This is known as the rule of 72. You can use this as a quick guide to estimate how long things will take to grow. It is only a rough guide though as different things grow at different rates.
2) Beans are a good choice for planting if you want to use the rule of 72 as they are quick growing plants.
3) A bean plant can grow up to 1 foot 6 inches in height.
4) Beans contain small amounts of oxalic acid which is a poison.
Eating too many of them can cause health problems.
5) Black turtle beans are sometimes added to chili to make it thicker.
6) Lima beans and common beans are both types of beans.
7) Lima beans are one of the oldest cultivated plants in the world.
They are more commonly eaten in Europe than in the United States.
8) Lima beans should not be eaten raw.
This is due to the fact that during the process of cooking, some of the harmful substances found in them become less harmful.
9) Lima beans are very good for you as they contain large amounts of fiber.
10) Lima beans contain a substance called lectin. This can cause toxic reactions in the kidneys, pancreas and liver in some people. This can then lead to death if not treated immediately.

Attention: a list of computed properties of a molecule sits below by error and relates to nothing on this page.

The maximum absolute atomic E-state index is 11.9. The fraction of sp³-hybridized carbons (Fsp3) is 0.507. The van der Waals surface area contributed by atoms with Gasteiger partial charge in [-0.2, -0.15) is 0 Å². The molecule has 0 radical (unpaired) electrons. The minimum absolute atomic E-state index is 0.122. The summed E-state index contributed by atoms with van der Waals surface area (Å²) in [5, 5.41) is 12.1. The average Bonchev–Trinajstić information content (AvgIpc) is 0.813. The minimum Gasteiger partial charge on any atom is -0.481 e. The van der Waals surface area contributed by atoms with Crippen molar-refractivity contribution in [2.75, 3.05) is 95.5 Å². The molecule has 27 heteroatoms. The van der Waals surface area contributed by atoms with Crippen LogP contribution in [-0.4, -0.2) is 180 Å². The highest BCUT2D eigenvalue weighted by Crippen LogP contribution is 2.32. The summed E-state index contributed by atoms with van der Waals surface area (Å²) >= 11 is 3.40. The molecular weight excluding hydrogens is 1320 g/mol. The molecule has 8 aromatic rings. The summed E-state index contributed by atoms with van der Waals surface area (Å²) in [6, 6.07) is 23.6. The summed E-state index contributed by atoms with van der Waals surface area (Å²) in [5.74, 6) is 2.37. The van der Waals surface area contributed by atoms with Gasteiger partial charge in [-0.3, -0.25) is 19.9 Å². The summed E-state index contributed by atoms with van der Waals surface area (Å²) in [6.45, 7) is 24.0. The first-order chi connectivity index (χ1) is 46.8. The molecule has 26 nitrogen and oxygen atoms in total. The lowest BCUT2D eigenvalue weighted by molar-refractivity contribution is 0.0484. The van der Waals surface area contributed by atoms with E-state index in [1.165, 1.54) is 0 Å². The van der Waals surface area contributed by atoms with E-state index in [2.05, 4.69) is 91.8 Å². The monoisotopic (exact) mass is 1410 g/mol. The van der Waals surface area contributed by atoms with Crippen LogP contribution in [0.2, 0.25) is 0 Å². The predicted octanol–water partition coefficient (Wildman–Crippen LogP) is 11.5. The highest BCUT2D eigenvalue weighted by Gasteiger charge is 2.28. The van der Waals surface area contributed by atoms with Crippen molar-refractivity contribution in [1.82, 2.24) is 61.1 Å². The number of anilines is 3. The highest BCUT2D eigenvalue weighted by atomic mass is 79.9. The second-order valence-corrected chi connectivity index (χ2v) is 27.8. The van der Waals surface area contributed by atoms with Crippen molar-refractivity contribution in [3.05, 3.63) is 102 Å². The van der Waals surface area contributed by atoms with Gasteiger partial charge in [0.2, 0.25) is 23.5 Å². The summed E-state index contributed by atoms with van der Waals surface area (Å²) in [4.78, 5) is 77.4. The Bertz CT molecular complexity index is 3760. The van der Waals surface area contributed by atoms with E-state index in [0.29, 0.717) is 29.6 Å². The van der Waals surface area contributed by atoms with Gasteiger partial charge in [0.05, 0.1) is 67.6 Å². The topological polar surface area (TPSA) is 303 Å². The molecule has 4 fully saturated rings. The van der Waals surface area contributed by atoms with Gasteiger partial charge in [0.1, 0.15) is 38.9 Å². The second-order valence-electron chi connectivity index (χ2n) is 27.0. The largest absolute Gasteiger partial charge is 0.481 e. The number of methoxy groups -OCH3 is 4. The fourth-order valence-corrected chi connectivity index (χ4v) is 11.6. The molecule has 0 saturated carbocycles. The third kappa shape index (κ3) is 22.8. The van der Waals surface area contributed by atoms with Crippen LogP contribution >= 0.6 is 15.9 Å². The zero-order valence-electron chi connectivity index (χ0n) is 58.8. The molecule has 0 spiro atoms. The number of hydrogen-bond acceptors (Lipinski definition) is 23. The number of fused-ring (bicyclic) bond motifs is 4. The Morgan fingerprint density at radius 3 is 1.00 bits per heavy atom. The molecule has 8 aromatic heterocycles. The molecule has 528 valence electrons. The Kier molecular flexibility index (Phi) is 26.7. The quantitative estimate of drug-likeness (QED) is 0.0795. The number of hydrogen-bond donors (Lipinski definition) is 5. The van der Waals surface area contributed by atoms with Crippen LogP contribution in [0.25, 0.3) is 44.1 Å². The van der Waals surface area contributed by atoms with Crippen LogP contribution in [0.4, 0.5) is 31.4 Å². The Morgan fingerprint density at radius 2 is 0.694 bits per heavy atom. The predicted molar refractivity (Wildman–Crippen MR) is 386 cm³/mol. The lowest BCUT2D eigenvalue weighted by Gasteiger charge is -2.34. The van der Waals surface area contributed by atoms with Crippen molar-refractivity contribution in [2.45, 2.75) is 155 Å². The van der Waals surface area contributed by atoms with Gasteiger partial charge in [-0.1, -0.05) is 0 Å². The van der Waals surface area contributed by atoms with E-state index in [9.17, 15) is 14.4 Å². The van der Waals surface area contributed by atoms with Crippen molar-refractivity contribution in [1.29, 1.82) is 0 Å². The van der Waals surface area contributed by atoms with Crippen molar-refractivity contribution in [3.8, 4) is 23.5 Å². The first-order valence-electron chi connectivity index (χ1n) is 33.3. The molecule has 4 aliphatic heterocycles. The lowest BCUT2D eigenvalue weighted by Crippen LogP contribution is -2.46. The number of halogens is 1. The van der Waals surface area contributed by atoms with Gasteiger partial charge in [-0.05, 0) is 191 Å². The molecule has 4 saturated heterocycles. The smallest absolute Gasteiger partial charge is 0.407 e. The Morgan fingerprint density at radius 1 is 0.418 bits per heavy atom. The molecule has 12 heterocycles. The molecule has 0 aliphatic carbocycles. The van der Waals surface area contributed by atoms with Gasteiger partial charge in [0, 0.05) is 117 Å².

11) Lima beans are normally eaten with other types of food as they have a fairly bland taste. They are commonly served with rice, in soups or in casseroles.
12) Lima beans are believed to have been domesticated in Peru over 7,000 years ago. They got their name from the capital of Peru, Lima.
13) Lima beans were often used as currency by the Incas.
14) Lima beans grow best in sandy or clay soil that is rich in organic matter.
15) Lima beans and pork make a good combination when cooked together as the lima beans aid the digestion of the pork.
16) Lima beans and tomatoes also make a good combination when cooked together as the lima beans enhance the flavor of the tomatoes.
17) Lima beans contain about 45% starch, 18% protein, 7% fat and 9% fiber.
18) Lima beans contain large amounts of complex carbohydrates and slowly absorbed sugars. This makes them a popular food with people who are trying to lose weight.
19) Lima beans have a very low glycemic index of just 38 meaning they won’t raise your blood sugar level significantly.